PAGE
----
The Dropout Drops In 

Kanye West visits Oakland to tell high school kids about talent and commitment.

When you're Kanye West, and your name is ringing like a bell anytime the present (and future) of urban music is mentioned, you almost don't need Jesus to move a heavenly muscle on your behalf. You can practically walk on water by your bad self (or is that good self?), considering that you're lending your considerable street cred to one of the biggest tours of the year (opening up for R&B sensation Usher), your singles (from your debut CD, The College Dropout) are burning up the radio waves, and you can hold your head alongside Jay-Z, Lil' Jon, Twista, or anyone else moving major units these days.

Now, not only is The College Dropout selling like Google shares, but other artists are paying dearly for the honor of featuring your beats or guest-raps -- Kanye is so exposed these days, it's more of a surprise when a mainstream artist doesn't have a cameo from him. Plain and simple, you're the man, and you know it. And you could be up in your lavish hotel room, getting brains, sipping cognac, and smoking mad trees the afternoon before your performance later that night opening for Usher at the 20,000-seat Oakland Arena, bound to be packed to the rafters with screaming teenagers who either want to be you or be with you. But instead, there you are at the Oakland Box Theater, spending more than an hour with about thirty or forty high schoolers you've never met before.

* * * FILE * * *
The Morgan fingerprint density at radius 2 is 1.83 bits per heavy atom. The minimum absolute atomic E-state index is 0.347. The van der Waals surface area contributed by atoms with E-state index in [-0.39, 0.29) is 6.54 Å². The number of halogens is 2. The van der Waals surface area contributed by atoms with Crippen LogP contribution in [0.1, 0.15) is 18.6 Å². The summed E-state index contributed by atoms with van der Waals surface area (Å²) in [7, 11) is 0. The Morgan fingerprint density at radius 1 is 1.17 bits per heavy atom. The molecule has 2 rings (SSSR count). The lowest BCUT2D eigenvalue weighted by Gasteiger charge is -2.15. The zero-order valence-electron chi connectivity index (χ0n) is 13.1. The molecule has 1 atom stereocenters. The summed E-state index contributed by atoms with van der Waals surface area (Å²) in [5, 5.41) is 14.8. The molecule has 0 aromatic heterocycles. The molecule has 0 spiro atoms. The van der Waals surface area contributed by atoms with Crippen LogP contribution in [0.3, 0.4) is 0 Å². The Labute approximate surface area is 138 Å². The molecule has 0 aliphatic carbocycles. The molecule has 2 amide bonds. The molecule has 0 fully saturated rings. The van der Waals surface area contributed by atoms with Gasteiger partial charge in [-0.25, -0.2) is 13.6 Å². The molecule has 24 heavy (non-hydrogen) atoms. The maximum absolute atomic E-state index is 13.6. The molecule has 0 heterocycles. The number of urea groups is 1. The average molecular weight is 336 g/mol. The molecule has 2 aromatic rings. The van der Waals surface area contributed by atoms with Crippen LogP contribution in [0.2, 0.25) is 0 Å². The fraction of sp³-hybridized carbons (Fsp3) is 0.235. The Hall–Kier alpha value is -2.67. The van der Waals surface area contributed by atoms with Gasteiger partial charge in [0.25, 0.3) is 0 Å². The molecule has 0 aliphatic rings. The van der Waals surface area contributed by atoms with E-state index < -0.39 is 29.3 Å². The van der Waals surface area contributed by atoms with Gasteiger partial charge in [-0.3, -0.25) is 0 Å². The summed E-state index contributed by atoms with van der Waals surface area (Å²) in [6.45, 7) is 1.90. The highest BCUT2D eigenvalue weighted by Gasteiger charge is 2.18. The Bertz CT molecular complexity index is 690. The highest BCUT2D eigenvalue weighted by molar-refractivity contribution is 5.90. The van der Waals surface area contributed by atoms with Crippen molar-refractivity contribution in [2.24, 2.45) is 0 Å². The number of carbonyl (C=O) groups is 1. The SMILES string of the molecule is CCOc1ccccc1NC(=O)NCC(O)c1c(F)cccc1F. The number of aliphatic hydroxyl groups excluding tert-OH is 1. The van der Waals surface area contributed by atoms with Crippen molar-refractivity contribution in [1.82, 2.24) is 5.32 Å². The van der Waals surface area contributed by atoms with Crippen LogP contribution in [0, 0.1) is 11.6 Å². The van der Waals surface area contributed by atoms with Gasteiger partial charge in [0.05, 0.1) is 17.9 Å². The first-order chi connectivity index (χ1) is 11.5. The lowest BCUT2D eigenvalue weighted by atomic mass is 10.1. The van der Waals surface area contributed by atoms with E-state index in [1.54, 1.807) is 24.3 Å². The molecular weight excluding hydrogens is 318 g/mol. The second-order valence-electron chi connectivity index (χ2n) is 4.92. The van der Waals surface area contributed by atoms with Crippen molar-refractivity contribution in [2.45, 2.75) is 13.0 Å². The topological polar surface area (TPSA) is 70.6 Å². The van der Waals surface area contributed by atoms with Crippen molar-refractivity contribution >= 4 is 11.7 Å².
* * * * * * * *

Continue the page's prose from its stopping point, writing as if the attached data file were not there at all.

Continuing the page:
Sure, it's easy to be skeptical when a celebrity du jour makes a Meaningful Social Statement. After all, who doesn't "luh the kids"? They're the ones who buy the records, whodi. We've all seen enough completely fake public outreach gestures -- perhaps the most egregious being Nelly's "P.I.M.P." college scholarship fund -- to become so totally jaded, we scoff at the very notion of "giving back to the community." But if Kanye simply wanted to parlay his "social responsibility" efforts for PR purposes, why not hold the event at a larger-capacity auditorium and invite radio and TV outlets to cover it?

To be sure, Kanye was no Nelly at the Box last month. He was cocky, perhaps, yet he seemed sincere without being overly so. He didn't promise the kids record deals or gift-laden visits by Santa. Instead, he talked to them for a little while, shared some of his experiences, and made them feel like they were important.

"If you've got something to offer, it will be heard," West said to the kids -- many of whom were representing Oakland's young-artist-run label Youth Movement Records. The aspiring artists seemed stunned to be within shouting distance of the man behind "Jesus Walks," "Selfish," "All Falls Down," and "Through the Wire." Wearing a watermelon-colored Polo pique knit, shorts, and limited-edition Nikes, West (whose mother is an English teacher) calmly and articulately talked about how he made it in the rap game, his every word serving as inspirational fodder for YMR's up-and-coming rappers, DJs, and producers.